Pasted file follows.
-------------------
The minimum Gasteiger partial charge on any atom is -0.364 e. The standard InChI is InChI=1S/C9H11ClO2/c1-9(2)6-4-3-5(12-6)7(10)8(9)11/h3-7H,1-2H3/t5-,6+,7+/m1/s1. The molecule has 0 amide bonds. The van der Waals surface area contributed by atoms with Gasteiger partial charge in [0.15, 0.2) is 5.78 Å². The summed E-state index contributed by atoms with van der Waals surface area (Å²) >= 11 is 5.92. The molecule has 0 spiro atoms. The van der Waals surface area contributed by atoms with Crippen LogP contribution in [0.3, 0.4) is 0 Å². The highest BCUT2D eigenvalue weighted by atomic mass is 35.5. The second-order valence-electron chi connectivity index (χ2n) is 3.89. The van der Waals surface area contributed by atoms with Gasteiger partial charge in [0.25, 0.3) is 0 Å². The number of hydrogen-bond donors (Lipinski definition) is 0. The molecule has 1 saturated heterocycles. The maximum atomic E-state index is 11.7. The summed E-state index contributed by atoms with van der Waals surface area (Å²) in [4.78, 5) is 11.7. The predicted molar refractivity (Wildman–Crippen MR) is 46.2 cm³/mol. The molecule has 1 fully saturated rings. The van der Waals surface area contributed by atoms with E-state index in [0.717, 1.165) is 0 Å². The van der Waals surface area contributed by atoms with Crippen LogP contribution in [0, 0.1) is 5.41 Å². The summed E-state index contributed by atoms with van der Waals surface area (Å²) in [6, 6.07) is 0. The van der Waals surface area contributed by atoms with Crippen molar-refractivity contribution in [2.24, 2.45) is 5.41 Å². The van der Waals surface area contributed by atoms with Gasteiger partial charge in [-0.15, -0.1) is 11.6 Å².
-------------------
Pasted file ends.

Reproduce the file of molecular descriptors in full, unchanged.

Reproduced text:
The minimum Gasteiger partial charge on any atom is -0.364 e. The standard InChI is InChI=1S/C9H11ClO2/c1-9(2)6-4-3-5(12-6)7(10)8(9)11/h3-7H,1-2H3/t5-,6+,7+/m1/s1. The molecule has 0 amide bonds. The van der Waals surface area contributed by atoms with Gasteiger partial charge in [0.15, 0.2) is 5.78 Å². The summed E-state index contributed by atoms with van der Waals surface area (Å²) >= 11 is 5.92. The molecule has 0 spiro atoms. The van der Waals surface area contributed by atoms with Crippen LogP contribution in [0.3, 0.4) is 0 Å². The highest BCUT2D eigenvalue weighted by atomic mass is 35.5. The second-order valence-electron chi connectivity index (χ2n) is 3.89. The van der Waals surface area contributed by atoms with Gasteiger partial charge in [0.25, 0.3) is 0 Å². The number of hydrogen-bond donors (Lipinski definition) is 0. The molecule has 1 saturated heterocycles. The maximum atomic E-state index is 11.7. The summed E-state index contributed by atoms with van der Waals surface area (Å²) in [4.78, 5) is 11.7. The predicted molar refractivity (Wildman–Crippen MR) is 46.2 cm³/mol. The molecule has 1 fully saturated rings. The van der Waals surface area contributed by atoms with E-state index in [0.717, 1.165) is 0 Å². The van der Waals surface area contributed by atoms with Crippen LogP contribution in [0, 0.1) is 5.41 Å². The summed E-state index contributed by atoms with van der Waals surface area (Å²) in [6, 6.07) is 0. The van der Waals surface area contributed by atoms with Crippen molar-refractivity contribution in [2.24, 2.45) is 5.41 Å². The van der Waals surface area contributed by atoms with Gasteiger partial charge in [-0.15, -0.1) is 11.6 Å².